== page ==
During a ten day tour in the Swedish west coast archipelago, my kayak was badly damaged in a capsize over a shoal. This is what happened...
On the third day, a tour to Väderöarna was planned - these are a small group of remote islets some 6 miles offshore. The weather forecast was OK (10 knot southwesterly) for most of the day, increasing to 20 knop late evening, so we started from the outmost island after breakfast and was at Storön (the largest of the islets) after approx an hour and a half. The group of nine were competent sea paddlers, well trained in rescue methods. It was a wonderful day with sun blazing from a blue sky and no visual indication of a weather change. The group was scattered over the islets after lunch for sunning and swimming and the departure was delayed far longer than planned.
From the start the wind had increased slightly and we had a five ft swell the first miles. Halfway the wind started to increase rapidly and the swell was soon up to almost ten ft. Still no cause for worry - nobody had any problems with the wind or waves. The main problem was keeping everybody in sight since we disappeared in the troughs every now and then.
The plan was to turn left to find lee behind a chain of small islets for the rest of the passage, but in the rising swell it turned out some of the members hesitated to take waves this size from aft, and therefore continued on the course, forcing us to follow to keep the group together (communication was extremely difficult with the other not beeing in sight more than seconds and the wind by then approx 25 knot). I looked at the map and aimed for a gap between two of the islets a mile away.
Somewhat surprising the waves were higher and steeper when we got to the gap (a combination of shallowing and a current that we had not noticed out at sea), some of them 13 ft and breaking, so we resumed course once again and looked for another gap - passing south of a shoal with occasionally breaking seas.
At one occasion when I was pausing to count the kayaks (quite an undertaking in those conditions) I was surprised by a wave suddenly breaking close to the kayak, and looking he wrong way over my shoulder at the moment I capsized leewards before getting the paddle in position for a brace. I rolled up immediately but had probably drifted with the current in over the shoal, and the next wave was 13 ft, breaking and looking like a vertical wall of water. Without thinking I throwed the kayak around, stem into the wave, bent forwards, arms around the kayak bottom - in the naive hope that I would spear through the wave and come out on the other side.
Instead I was treated to a breathtakingly quick and shaky somersault backwards, landing upside down in the soup. I rolled up again and started towards the calmer water on the inside of the shoal, but was caught by the next plunger and somersaulted again, this time diagonally over the stem, followed by a series of rapid rolls of which I soon lost count. When I ran out of breath I exited and swam up windward of the kayak (did not want a rotating kayak in my head) with the paddle still in my hand. The first thing I saw when I reached the surface was the stern of my kayak, chopped off as if by a sword and happily surfing away. I realized that it must have hit an edge in the rocky bottom during the first backwards flip.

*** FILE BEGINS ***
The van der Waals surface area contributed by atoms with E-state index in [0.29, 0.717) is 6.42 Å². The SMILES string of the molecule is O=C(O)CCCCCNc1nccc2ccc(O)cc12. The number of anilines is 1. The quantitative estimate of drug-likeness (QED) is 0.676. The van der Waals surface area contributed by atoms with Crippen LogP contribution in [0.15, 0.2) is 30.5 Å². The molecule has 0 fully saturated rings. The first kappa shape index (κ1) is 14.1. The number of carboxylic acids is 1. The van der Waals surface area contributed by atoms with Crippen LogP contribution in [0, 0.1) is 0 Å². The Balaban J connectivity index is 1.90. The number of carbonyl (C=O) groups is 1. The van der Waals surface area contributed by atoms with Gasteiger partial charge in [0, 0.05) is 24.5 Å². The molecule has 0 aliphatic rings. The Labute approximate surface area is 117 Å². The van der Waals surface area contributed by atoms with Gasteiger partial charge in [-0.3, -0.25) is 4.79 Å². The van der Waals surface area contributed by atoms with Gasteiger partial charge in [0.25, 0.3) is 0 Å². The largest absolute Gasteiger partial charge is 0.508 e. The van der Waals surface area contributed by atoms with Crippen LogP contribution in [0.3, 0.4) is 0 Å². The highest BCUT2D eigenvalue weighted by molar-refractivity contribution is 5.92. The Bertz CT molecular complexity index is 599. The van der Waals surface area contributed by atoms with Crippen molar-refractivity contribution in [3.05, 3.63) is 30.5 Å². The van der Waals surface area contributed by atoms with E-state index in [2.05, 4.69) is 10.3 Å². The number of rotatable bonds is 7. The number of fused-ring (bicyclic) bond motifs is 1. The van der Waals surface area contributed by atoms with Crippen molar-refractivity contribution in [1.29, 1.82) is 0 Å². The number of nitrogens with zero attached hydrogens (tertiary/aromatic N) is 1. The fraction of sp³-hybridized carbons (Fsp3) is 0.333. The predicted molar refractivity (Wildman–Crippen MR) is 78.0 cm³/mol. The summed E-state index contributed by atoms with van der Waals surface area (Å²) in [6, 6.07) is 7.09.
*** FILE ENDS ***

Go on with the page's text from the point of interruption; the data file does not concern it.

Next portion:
The rest of the group worked efficiently. One kayak was beside me very soon after the capsize - too soon as it turned out, because it was also overturned in the still chaotic seas. A towline was attached as soon as we reached deeper water inside of the shoal. I kicked off the sprayskirt that hindered my swimming, but unfortunately lost it. One kayak towed us to a small islet, another towed the reminder 4/5 of my waterlogged kayak to the same islet and went searching for the few things that was lost from my kayak, while the rest went scouting for a campsite where we could assess the damage, stay for the night and make plans for the continuation.
After taking some shots of the kayak, I used a little tarp to fill the hole enough to paddle half a mile to the chosen campsite - a small quarry site on an island nearby.
The damages and the makeshift repair
The damages were quickly noted - two feet of tha kayak were missing, and an extra paddle stored in the aft compartment was broken (this was just a spare - the storm paddle stored on deck is my real backup). It took a while to list what was lost from the kayak: a thermos, a water bottle, a paddle jacket, a rain poncho, the charts, a paddle float, a bilge pump and some small wine tetrapacs that happened to be stored in that part of the kayak that decided to go AWOL.